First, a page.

Region: MFA Annual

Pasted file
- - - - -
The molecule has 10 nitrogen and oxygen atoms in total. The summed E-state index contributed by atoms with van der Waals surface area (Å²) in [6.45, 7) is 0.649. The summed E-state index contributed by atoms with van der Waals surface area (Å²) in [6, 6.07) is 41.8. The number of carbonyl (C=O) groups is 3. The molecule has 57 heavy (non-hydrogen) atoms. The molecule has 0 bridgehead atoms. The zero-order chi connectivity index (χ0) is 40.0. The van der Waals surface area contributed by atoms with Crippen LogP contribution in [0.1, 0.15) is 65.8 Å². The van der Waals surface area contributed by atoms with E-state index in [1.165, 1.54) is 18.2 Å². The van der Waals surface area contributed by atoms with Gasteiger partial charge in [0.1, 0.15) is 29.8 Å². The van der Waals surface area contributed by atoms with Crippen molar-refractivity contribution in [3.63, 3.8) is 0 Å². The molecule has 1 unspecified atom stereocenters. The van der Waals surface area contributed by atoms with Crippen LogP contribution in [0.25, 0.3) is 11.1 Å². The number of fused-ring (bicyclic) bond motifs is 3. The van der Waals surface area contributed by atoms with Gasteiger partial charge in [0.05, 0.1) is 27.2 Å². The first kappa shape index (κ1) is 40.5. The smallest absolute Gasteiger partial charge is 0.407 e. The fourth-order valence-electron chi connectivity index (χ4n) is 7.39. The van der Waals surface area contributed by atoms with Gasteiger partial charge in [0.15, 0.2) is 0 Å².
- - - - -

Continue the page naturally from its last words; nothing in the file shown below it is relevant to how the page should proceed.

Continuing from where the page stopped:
I trace patterns of personal, familial, and social identity within the genre of Black portraiture. As a first-generation Canadian with strong Trinidadian roots, I grew up in two different cultural milieus. My practice grows from this concern: a negotiation of my enduring cultural divergence between displacement and indigeneity; divided, yet rooted in multiple places at once. In an effort to shift overly simplified perceptions, I offer visual re-creations of both identities. The experiences and narratives that manifest in each work are the result of combining several vernacular photographs into a compositional arrangement. Patterns are taken from commercial representations of the Caribbean and are meant to be easily identifiable, clichéd, and at times, sarcastic. The social imaginaries placed on these nonindigenous patterns satisfy North American desires for a mental state of “island life” characterized by “island dress.” My reverence for my hybridized community is conveyed through my portraits of the Black body in the form of individuals or groupings—the family unit or the community gathering to participate in everyday lived experiences.